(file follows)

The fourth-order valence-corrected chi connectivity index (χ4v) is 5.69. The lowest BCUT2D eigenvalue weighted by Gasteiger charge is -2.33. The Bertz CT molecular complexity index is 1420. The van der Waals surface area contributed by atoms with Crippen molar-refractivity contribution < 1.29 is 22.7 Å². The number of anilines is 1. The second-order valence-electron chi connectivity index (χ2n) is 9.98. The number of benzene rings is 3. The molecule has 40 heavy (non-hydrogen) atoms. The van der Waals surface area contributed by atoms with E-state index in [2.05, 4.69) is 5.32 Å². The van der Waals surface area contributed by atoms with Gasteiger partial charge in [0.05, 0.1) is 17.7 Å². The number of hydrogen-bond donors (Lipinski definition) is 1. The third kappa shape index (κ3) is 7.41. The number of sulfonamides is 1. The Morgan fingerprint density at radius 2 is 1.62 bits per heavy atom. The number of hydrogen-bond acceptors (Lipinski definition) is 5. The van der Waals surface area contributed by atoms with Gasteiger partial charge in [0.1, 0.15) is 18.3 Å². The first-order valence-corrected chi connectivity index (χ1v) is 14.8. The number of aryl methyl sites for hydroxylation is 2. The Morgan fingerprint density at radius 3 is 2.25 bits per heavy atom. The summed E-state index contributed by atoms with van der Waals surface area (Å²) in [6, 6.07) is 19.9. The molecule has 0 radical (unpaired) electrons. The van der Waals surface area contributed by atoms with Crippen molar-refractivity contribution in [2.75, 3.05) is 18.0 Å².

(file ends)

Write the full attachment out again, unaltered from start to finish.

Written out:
The fourth-order valence-corrected chi connectivity index (χ4v) is 5.69. The lowest BCUT2D eigenvalue weighted by Gasteiger charge is -2.33. The Bertz CT molecular complexity index is 1420. The van der Waals surface area contributed by atoms with Crippen molar-refractivity contribution < 1.29 is 22.7 Å². The number of anilines is 1. The second-order valence-electron chi connectivity index (χ2n) is 9.98. The number of benzene rings is 3. The molecule has 40 heavy (non-hydrogen) atoms. The van der Waals surface area contributed by atoms with E-state index in [2.05, 4.69) is 5.32 Å². The van der Waals surface area contributed by atoms with Gasteiger partial charge in [0.05, 0.1) is 17.7 Å². The number of hydrogen-bond donors (Lipinski definition) is 1. The third kappa shape index (κ3) is 7.41. The number of sulfonamides is 1. The Morgan fingerprint density at radius 2 is 1.62 bits per heavy atom. The number of hydrogen-bond acceptors (Lipinski definition) is 5. The van der Waals surface area contributed by atoms with Gasteiger partial charge in [0.1, 0.15) is 18.3 Å². The first-order valence-corrected chi connectivity index (χ1v) is 14.8. The number of aryl methyl sites for hydroxylation is 2. The Morgan fingerprint density at radius 3 is 2.25 bits per heavy atom. The summed E-state index contributed by atoms with van der Waals surface area (Å²) in [6, 6.07) is 19.9. The molecule has 0 radical (unpaired) electrons. The van der Waals surface area contributed by atoms with Crippen molar-refractivity contribution in [2.75, 3.05) is 18.0 Å².